China

In August a strike broke out in the Hunan Coal Industry Group against demands the bosses were posing as part of the preparations for privatisation of the mines.

The drive to consolidate capitalism in China has provoked deep industrial unrest amongst the country’s working class. In the last few weeks we have witnessed violent workers’ struggles against the privatisation of two steel mills.

The idea that China could somehow escape the effects of the worldwide crisis of capitalism - i.e. decoupling ‑ was an illusion that some leaders in China had fostered. Now we see how the integration of the Chinese economy into the world market brings with it all the contradictions of capitalism, first among them recession and growing unemployment.

China's urbanization process has reached a critical juncture, inequality between town and country is producing explosive revolts surrounding the cities. The problem of how to contain these revolts is at the core of policy making and is reflected in conflicts inside the Central Committee of the Chinese Communist Party.

From a situation where there was universal healthcare for the whole population, China has become one of the most unequal countries in the world when it come to access to healthcare. The answer to the growing healthcare problems that the leaders of the so-called Communist Party have come up with is more private healthcare!

The scandal of adulterated milk in China continues to spread. Initially they tried to say it was one company and one top manager, and then they discovered that 22 companies were applying the same criminal practices. At least four babies have died as a result and 50,000 made ill. It is not this or that individual that is to blame. It is the profit motive!

The recent tainted milk scandal in China is widening, as more and more irregularities are uncovered. With the introduction of the market come “market methods”, even if this means putting at risk children’s lives.

Millions of workers in China are "illegal" in their own country; they are the migrant workers without a permit to leave the rural areas. But the poverty of their condition forces them into the cities where they are terribly exploited.

A brief comment on the different historical periods China has been through since the early 20th Century, from the founding of the Chinese Communist Party by genuine Marxists to the present-day transition to capitalism.

Western bourgeois commentators have shed crocodile tears over the plight of the Tibetan people. But interestingly apart from a lot of talk they are doing very little. China is too important a trading partner to upset the cart too much. Here we look at the historical background to the situation in Tibet and how it relates to the growing contradictions within Chinese society as a whole.

Tibet erupted in ethnic based rioting over the past few days. Undoubtedly there is some outside interference, but this alone cannot explain what is going on. At the root of the problem is the uneven spread of wealth, which has been made worse by the introduction of market economics, compounding the feeling of national oppression of the Tibetans.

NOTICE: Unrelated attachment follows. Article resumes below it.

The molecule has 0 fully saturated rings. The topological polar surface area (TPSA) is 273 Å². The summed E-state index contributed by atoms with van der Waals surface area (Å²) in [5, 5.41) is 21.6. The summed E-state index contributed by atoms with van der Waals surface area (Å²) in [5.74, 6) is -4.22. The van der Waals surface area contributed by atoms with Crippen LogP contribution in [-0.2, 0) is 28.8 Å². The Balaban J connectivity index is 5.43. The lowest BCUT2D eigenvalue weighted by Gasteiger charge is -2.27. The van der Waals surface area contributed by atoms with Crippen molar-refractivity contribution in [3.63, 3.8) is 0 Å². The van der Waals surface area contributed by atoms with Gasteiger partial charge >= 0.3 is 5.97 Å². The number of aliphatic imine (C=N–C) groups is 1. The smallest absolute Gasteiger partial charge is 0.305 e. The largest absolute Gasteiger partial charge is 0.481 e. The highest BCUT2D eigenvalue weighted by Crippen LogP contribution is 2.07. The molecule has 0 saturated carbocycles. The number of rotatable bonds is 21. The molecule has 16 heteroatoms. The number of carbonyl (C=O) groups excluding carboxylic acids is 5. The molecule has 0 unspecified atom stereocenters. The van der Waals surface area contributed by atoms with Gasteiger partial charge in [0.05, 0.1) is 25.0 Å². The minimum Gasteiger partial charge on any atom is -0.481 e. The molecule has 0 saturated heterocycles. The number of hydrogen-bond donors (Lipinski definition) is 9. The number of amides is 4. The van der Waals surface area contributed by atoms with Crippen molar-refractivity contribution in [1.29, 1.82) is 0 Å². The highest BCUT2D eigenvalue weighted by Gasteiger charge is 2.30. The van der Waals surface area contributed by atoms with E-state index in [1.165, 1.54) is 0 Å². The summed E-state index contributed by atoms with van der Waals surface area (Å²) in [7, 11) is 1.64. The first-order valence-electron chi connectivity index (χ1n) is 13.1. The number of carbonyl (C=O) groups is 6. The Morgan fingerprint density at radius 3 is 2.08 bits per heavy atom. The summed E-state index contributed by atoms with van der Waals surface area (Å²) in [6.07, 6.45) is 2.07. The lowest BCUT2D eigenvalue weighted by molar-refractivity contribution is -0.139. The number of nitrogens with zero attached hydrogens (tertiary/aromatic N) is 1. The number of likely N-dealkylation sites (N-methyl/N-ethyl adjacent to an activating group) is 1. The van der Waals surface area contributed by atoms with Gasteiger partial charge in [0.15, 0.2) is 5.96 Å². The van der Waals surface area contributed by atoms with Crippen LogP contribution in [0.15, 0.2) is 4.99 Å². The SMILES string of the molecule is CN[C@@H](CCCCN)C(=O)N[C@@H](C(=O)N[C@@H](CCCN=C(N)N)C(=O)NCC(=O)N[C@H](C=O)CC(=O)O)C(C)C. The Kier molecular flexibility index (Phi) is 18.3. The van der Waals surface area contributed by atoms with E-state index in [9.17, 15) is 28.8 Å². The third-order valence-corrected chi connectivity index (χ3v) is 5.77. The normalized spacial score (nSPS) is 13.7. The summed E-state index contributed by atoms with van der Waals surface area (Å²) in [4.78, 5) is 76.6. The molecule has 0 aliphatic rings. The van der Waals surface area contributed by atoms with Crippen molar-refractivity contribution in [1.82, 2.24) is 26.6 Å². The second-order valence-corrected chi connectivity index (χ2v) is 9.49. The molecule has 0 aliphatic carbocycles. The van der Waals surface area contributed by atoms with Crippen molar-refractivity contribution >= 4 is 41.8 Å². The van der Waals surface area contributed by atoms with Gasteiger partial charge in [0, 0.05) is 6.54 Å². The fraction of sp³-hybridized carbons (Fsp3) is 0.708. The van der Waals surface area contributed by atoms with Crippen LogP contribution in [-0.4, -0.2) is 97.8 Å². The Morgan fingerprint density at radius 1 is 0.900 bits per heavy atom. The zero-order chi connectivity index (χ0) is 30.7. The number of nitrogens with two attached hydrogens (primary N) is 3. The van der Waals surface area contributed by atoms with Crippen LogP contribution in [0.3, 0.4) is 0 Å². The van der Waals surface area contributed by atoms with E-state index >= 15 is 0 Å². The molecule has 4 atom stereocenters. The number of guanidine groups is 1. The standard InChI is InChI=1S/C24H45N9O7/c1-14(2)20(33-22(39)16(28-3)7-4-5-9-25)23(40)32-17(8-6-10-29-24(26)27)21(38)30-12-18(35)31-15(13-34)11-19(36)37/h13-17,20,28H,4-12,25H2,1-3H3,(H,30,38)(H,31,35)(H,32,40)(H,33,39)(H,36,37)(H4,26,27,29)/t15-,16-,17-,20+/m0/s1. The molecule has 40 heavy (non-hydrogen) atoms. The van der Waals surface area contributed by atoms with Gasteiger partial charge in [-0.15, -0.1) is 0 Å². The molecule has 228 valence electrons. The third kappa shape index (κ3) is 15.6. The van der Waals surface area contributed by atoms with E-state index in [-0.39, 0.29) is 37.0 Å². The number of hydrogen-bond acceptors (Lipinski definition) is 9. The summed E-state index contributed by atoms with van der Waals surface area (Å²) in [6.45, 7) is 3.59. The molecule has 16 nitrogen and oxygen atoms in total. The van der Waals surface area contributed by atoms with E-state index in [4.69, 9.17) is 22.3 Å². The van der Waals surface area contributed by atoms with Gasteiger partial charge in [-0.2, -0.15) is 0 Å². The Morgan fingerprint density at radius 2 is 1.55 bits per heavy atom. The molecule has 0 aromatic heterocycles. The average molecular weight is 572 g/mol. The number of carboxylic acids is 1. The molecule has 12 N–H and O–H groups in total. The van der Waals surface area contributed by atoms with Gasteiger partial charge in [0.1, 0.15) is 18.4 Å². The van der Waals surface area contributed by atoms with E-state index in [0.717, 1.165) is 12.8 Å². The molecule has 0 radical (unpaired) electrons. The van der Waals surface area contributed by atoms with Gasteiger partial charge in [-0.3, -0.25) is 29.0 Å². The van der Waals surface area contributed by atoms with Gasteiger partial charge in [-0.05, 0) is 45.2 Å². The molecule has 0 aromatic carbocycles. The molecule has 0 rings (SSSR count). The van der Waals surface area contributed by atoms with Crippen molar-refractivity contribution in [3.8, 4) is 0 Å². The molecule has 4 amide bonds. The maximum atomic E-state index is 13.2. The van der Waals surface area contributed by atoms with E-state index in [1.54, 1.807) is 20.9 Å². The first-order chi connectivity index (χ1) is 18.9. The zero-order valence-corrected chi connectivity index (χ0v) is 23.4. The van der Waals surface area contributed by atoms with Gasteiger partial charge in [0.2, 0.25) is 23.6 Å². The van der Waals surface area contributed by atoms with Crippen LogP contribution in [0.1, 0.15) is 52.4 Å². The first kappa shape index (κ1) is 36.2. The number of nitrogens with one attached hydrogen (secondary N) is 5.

The largest human migration in the world gets under way every Chinese New Year, as China's 120 million strong army of migrant workers make their annual trip home. This year heavy snows led to railways and roads being overburdened and transport bottlenecks wreaked sudden nationwide chaos.

Although the dismantling of the old state owned planned economy was an enormous reactionary step backwards and Marxists are utterly opposed to it, there is one positive element in the process: the creation of the largest proletariat in the world. The development of capitalism in China brings with it class contradictions that are preparing a new revolutionary upheaval in Chinese society. Once this massive Chinese proletariat moves decisively it will shake the whole world.

Deng’s early “reforms” initiated in the late 1970s were aimed at improving efficiency in the economy. But once the Chinese bureaucracy had embarked down the road of capitalist incentives the whole process had a logic of its own, sucking China more and more down the road of capitalist restoration. This did not happen all in one go. There were several key turning points which are analysed here.

From a Marxist point of view the 1949 Chinese Revolution, in spite of its bureaucratic deformations, was the second most important event in human history after the Russian Revolution. It led to the abolition of landlordism and capitalism and the end of imperialist domination. Now, however, capitalism dominates in China. How did this happen? Here we present Part One of a document approved by this year’s world congress of the International Marxist Tendency which looks at events from the revolution up to the end of the Mao era.

The march towards capitalism is not a simple straightforward process. There are opposition voices within the bureaucracy, but more importantly capitalist development has created a massive working class and this is now being expressed in the growing level of strikes.

State planning has broken down in China, but the state still plays a key role in providing capital investment and in nurturing major Chinese corporations whose role is to compete with the foreign multinationals and guarantee that important economic interests remain in Chinese hands.

Nearly thirty years have passed since Deng first introduced his “market reforms”. What started as an attempt to stimulate growth within a planned economy has ended up by establishing capitalist relations in the Chinese economy. How did all this happen and where is China going today?